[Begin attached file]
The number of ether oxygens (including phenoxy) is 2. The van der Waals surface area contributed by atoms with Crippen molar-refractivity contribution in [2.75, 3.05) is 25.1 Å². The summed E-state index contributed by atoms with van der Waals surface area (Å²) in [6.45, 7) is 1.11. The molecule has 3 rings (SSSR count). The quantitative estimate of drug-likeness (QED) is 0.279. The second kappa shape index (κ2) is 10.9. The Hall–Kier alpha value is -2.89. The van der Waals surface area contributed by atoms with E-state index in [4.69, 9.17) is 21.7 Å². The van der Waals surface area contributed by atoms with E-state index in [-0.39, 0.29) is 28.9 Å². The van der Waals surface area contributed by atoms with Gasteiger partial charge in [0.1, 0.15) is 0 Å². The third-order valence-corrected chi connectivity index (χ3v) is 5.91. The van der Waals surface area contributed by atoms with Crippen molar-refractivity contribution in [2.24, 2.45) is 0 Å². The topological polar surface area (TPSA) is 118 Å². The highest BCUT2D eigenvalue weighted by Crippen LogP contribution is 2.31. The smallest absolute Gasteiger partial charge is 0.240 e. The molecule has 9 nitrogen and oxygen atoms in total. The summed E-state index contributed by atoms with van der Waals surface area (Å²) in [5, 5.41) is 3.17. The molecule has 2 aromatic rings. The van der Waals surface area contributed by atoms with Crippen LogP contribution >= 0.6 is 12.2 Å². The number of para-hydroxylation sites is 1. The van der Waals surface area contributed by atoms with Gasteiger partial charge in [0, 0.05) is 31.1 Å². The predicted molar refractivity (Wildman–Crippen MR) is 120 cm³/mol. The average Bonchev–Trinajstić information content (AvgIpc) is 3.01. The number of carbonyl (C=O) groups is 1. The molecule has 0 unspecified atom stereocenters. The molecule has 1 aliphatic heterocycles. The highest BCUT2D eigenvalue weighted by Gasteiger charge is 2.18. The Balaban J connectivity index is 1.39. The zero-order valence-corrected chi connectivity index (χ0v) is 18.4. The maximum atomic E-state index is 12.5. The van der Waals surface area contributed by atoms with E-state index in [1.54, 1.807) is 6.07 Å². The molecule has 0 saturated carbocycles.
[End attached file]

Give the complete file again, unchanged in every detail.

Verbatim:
The number of ether oxygens (including phenoxy) is 2. The van der Waals surface area contributed by atoms with Crippen molar-refractivity contribution in [2.75, 3.05) is 25.1 Å². The summed E-state index contributed by atoms with van der Waals surface area (Å²) in [6.45, 7) is 1.11. The molecule has 3 rings (SSSR count). The quantitative estimate of drug-likeness (QED) is 0.279. The second kappa shape index (κ2) is 10.9. The Hall–Kier alpha value is -2.89. The van der Waals surface area contributed by atoms with E-state index in [4.69, 9.17) is 21.7 Å². The van der Waals surface area contributed by atoms with E-state index in [-0.39, 0.29) is 28.9 Å². The van der Waals surface area contributed by atoms with Gasteiger partial charge in [0.1, 0.15) is 0 Å². The third-order valence-corrected chi connectivity index (χ3v) is 5.91. The van der Waals surface area contributed by atoms with Crippen molar-refractivity contribution in [2.24, 2.45) is 0 Å². The topological polar surface area (TPSA) is 118 Å². The highest BCUT2D eigenvalue weighted by Crippen LogP contribution is 2.31. The smallest absolute Gasteiger partial charge is 0.240 e. The molecule has 9 nitrogen and oxygen atoms in total. The summed E-state index contributed by atoms with van der Waals surface area (Å²) in [5, 5.41) is 3.17. The molecule has 2 aromatic rings. The van der Waals surface area contributed by atoms with Crippen LogP contribution >= 0.6 is 12.2 Å². The number of para-hydroxylation sites is 1. The van der Waals surface area contributed by atoms with Gasteiger partial charge in [0, 0.05) is 31.1 Å². The predicted molar refractivity (Wildman–Crippen MR) is 120 cm³/mol. The average Bonchev–Trinajstić information content (AvgIpc) is 3.01. The number of carbonyl (C=O) groups is 1. The molecule has 0 unspecified atom stereocenters. The molecule has 1 aliphatic heterocycles. The highest BCUT2D eigenvalue weighted by Gasteiger charge is 2.18. The Balaban J connectivity index is 1.39. The zero-order valence-corrected chi connectivity index (χ0v) is 18.4. The maximum atomic E-state index is 12.5. The van der Waals surface area contributed by atoms with E-state index in [1.54, 1.807) is 6.07 Å². The molecule has 0 saturated carbocycles.